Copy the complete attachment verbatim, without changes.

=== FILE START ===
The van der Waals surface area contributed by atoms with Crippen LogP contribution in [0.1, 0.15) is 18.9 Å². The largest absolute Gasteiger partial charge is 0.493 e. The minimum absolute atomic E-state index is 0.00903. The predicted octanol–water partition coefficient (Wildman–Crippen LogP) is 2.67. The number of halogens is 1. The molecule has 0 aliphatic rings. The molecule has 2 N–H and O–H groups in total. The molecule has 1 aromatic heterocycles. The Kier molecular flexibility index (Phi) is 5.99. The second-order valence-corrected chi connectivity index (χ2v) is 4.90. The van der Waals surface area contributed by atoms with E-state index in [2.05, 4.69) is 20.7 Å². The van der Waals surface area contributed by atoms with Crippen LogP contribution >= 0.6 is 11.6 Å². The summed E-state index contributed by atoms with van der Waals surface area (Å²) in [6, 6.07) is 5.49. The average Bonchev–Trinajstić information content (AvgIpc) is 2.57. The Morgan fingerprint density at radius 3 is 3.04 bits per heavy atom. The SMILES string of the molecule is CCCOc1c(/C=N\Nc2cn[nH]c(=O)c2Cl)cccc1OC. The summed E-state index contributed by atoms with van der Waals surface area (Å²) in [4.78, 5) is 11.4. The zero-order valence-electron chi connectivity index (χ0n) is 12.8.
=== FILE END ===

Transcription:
The van der Waals surface area contributed by atoms with Crippen LogP contribution in [0.1, 0.15) is 18.9 Å². The largest absolute Gasteiger partial charge is 0.493 e. The minimum absolute atomic E-state index is 0.00903. The predicted octanol–water partition coefficient (Wildman–Crippen LogP) is 2.67. The number of halogens is 1. The molecule has 0 aliphatic rings. The molecule has 2 N–H and O–H groups in total. The molecule has 1 aromatic heterocycles. The Kier molecular flexibility index (Phi) is 5.99. The second-order valence-corrected chi connectivity index (χ2v) is 4.90. The van der Waals surface area contributed by atoms with E-state index in [2.05, 4.69) is 20.7 Å². The van der Waals surface area contributed by atoms with Crippen LogP contribution >= 0.6 is 11.6 Å². The summed E-state index contributed by atoms with van der Waals surface area (Å²) in [6, 6.07) is 5.49. The average Bonchev–Trinajstić information content (AvgIpc) is 2.57. The Morgan fingerprint density at radius 3 is 3.04 bits per heavy atom. The SMILES string of the molecule is CCCOc1c(/C=N\Nc2cn[nH]c(=O)c2Cl)cccc1OC. The summed E-state index contributed by atoms with van der Waals surface area (Å²) in [4.78, 5) is 11.4. The zero-order valence-electron chi connectivity index (χ0n) is 12.8.